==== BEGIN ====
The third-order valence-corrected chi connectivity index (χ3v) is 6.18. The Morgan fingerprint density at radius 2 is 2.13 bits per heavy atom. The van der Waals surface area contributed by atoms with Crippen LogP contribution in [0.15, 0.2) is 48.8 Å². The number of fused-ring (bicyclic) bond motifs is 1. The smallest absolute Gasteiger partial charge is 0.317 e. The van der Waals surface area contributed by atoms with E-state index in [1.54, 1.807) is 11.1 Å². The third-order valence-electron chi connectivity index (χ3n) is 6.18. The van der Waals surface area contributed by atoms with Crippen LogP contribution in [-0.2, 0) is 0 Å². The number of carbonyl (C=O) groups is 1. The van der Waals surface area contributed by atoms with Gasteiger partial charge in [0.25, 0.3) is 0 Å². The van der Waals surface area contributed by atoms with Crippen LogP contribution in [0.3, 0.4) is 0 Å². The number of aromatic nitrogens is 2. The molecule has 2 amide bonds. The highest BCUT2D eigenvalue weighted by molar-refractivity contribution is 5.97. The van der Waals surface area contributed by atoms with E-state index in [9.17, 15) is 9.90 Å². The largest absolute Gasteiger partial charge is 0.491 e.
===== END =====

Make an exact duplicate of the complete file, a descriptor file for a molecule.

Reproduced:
The third-order valence-corrected chi connectivity index (χ3v) is 6.18. The Morgan fingerprint density at radius 2 is 2.13 bits per heavy atom. The van der Waals surface area contributed by atoms with Crippen LogP contribution in [0.15, 0.2) is 48.8 Å². The number of fused-ring (bicyclic) bond motifs is 1. The smallest absolute Gasteiger partial charge is 0.317 e. The van der Waals surface area contributed by atoms with E-state index in [1.54, 1.807) is 11.1 Å². The third-order valence-electron chi connectivity index (χ3n) is 6.18. The van der Waals surface area contributed by atoms with Crippen LogP contribution in [-0.2, 0) is 0 Å². The number of carbonyl (C=O) groups is 1. The van der Waals surface area contributed by atoms with Gasteiger partial charge in [0.25, 0.3) is 0 Å². The van der Waals surface area contributed by atoms with Crippen LogP contribution in [0.3, 0.4) is 0 Å². The number of aromatic nitrogens is 2. The molecule has 2 amide bonds. The highest BCUT2D eigenvalue weighted by molar-refractivity contribution is 5.97. The van der Waals surface area contributed by atoms with E-state index in [9.17, 15) is 9.90 Å². The largest absolute Gasteiger partial charge is 0.491 e.